Monday, April 19, 2010

King Corn: A Quick Movie Review

Ian Cheney (left) and Curt Ellis 
taste their harvest in Greene, Iowa.
Photo by Sam Cullman
I added King Corn to my Netflix queue months ago and got it in the mail in early 2010 but just got around to watching it this weekend.  It's the fourth documentary I've watched about food and although I'd read much of the information before, it was still very alarming to watch the story unfold in this film.  


In short, King Corn is about two guys who set out on a mission to find some answers to the looming questions about America's deteriorating health.  They lease an acre of land, plant some corn, and get to the heart of the issue: the farm bill.


If you've ever wondered why American's eat the way we eat (or why ethanol has made its way into our gas tanks or why cows don't graze on grass anymore), the farm bill is probably the closest thing to an answer as we'll ever come.  Once meant to basically act as insurance to our nation's most vulnerable farmers, it now serves the interests of big corporations like McDonald's and Coca-Cola more than the farmer or the average American.  This critical piece of legislation gets revised every five years or so, which is good news for anyone wanting to influence its next iteration. 


In any case, filmmakers Ian Cheney and Curt Ellis did a pretty good job demonstrating not only what farming in America has become, but how exactly it is that corn has made its way into our DNA.  Now I love corn just as much as the next person out there (probably more actually), but as Michael Pollan, author of The Omnivore's Dilemma puts it best:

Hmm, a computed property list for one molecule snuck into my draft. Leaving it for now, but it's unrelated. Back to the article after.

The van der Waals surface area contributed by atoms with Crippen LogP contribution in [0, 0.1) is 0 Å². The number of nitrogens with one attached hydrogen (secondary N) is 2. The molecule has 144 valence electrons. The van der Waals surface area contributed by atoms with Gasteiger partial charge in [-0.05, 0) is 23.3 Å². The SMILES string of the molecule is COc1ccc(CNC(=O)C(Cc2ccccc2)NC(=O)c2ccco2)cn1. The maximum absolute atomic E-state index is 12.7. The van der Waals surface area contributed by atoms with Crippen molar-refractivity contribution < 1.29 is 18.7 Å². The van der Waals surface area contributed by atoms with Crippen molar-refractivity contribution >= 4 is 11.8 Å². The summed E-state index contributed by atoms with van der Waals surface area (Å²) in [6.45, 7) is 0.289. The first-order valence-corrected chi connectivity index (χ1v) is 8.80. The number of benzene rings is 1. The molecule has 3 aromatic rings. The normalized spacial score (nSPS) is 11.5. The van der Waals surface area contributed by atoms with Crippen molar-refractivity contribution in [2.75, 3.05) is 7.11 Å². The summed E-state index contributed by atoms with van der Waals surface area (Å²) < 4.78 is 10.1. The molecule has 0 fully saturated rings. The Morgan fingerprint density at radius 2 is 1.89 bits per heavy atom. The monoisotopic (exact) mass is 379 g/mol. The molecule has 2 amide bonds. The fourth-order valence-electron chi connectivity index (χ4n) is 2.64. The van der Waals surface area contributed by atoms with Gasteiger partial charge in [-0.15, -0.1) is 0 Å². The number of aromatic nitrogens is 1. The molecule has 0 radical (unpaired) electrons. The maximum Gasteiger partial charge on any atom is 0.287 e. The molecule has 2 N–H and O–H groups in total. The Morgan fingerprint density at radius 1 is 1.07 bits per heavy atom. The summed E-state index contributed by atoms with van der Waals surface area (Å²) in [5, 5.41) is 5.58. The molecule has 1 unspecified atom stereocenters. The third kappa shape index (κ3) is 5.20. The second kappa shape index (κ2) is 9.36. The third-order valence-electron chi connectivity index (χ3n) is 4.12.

“If you’re standing in a field in Iowa, there’s an immense amount of food being grown, none of it edible. The commodity corn, nobody can eat. It must be processed before we can eat it. It’s a raw material—it’s a feedstock for all these other processes. And the irony is that an Iowa farmer can no longer feed himself.” 
God love corn on the cob, but we must rise up against this "commodity corn" that becomes our high fructose corn syrup and animal feed!  My only criticism of King Corn is probably the same criticism as I have for most documentaries on the topic... its a little to soft-spoken for my taste.  Ian and Curt discover all the bad things that their corn will become when they go to sell their harvest.  But they don't really advocate that anyone change their ways... at least not overtly.  


Overall, From Seed to Stomach gives King Corn a 4 Seed Rating.  While this film isn't as in-your-face as I'd like it to be, it sheds light on a very important facet of American culture.  It's all about awareness, right?


Other Documentaries about Food worth Watching: